Good neighbourliness may be a particularly good topic for finding and developing activities supporting climate action. Partly because many institutions already carry out projects aimed at developing local and neighbourly partnerships, other institutions have fixed programmes which involve reaching out to the closest neighbourhood. An increasing number of institutions provide common green space for their neighbours in the vicinity of their buildings. This also extends to caring for the natural world: there are wildflower meadows, communal gardens and bee hives for urban bees. In this context, adding ecological activity to these experiences will not be difficult, but it may deepen the meaning of these initiatives. You can also try to weave them into other elements of institutional programmes.
Diagnosis of what is around us, who is around us
Firstly, look at your institution as one of the many elements making up the local ecosystem, as part of a dependency system. Locate partners for your activities, find out their needs and work out common goals. Notice how diverse this environment is: as well as local residents there are also various shops, service providers, housing associations, other institutions and organisations, and – we must not forget – non-human residents of our area. It is worth locating your institution in this rich landscape, looking for common matters of interest and contributing together to creating a lively pleasant place. We will then see many dimensions of a good neighbourhood: social, economic and natural, as well as institutional and political.
Initially, take a look at what areas need taking care of: what is the condition of the lawn adjacent to the institution where you work? Does your institution have a wider area which it manages? What daily practices from inside the building can affect the outside? What is happening in the nearest squares and parks? Is there living space for insects, worms, plants, small animals, fungi? When you define your area of activity and decide what you want to be co-responsible for, consider whether someone else is already dealing with this topic, which of your neighbours could become interested, who would it be worth inviting to join? Tools associated with social animation and education will help you carry out this diagnosis. It is worth asking colleagues from the education department for support or approaching local socio-cultural workers. You can find them in local cultural centres, community halls and centres and NGOs. Also, get in touch with local activists. In order to find them, it may be a good idea to trace authors of participatory budget projects from several editions. Consider organising an inclusive neighbourhood picnic.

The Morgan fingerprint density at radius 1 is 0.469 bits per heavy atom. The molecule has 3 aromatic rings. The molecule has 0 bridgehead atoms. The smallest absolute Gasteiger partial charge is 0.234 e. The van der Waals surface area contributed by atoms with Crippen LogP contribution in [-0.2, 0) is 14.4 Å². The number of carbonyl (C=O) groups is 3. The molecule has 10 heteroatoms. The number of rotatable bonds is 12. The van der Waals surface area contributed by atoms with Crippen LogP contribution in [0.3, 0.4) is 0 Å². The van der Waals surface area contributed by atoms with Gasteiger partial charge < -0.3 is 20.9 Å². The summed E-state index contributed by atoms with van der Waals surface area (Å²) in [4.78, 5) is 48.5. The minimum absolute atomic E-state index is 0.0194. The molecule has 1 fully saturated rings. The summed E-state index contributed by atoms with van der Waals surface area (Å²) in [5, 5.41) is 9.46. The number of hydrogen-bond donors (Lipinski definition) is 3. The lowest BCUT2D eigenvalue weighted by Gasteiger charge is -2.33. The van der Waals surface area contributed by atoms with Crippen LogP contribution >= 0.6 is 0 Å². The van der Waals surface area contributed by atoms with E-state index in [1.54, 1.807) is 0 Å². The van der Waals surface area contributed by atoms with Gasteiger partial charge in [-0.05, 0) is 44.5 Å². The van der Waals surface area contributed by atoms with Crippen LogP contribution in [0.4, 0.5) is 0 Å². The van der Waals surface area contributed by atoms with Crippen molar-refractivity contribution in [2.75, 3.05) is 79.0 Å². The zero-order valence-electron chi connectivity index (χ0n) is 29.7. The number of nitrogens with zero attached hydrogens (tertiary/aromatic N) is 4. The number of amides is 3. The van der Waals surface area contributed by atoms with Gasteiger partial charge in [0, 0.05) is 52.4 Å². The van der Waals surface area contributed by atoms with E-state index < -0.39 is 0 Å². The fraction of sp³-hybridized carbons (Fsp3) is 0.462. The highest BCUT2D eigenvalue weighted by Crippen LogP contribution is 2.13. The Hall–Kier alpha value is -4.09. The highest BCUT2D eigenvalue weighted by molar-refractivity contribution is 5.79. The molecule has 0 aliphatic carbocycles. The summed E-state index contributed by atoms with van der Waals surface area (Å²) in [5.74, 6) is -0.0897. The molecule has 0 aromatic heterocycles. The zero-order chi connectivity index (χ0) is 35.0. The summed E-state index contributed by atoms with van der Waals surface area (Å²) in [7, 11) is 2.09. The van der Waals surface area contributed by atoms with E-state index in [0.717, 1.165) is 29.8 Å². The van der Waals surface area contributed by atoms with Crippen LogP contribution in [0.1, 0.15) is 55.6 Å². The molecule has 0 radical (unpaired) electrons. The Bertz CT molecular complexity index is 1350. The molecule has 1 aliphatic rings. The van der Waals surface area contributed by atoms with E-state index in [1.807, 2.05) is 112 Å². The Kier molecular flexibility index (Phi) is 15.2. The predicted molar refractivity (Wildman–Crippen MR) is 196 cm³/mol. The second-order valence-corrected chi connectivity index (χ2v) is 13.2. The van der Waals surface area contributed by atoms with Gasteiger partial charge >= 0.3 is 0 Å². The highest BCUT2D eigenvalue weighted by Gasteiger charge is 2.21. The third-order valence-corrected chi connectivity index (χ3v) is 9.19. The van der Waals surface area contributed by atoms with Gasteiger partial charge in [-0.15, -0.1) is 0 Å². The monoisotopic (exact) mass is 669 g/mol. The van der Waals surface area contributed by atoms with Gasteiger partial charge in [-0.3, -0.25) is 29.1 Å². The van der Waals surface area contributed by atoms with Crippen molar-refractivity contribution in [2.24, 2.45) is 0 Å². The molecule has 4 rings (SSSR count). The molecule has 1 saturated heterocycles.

It is worth checking the website of your local parks and greenery department. In many towns and cities such departments support pro-environmental action, e.g. Warsaw Greenery Department supports urban gardening, provides composters in parks and distributes rainwater containers. You will find many useful tips on easy-to-run ecological projects on the website of the Sendzimir Foundation. Another good source of information is www.bujnawarszawa.pl, where you will find proposals for concrete activities and texts explaining the wider context of taking care of the natural world in your area. The achievements of the Latin-American museology (new museology (II)) may be inspiring in this context. In this concept, a museum, and in a wider sense, an institution, does not concentrate on its building and objects/projects but focuses on broadly defined interdisciplinary heritage as a common good, requiring common care. It also concentrates on finding methods of co-managing. Here you will find a publication from the first edition of the Laboratorium Muzeum project entitled ‘Community’ which effectively explains how to understand and practically implement the concept of co-creating an institution together with a diverse community.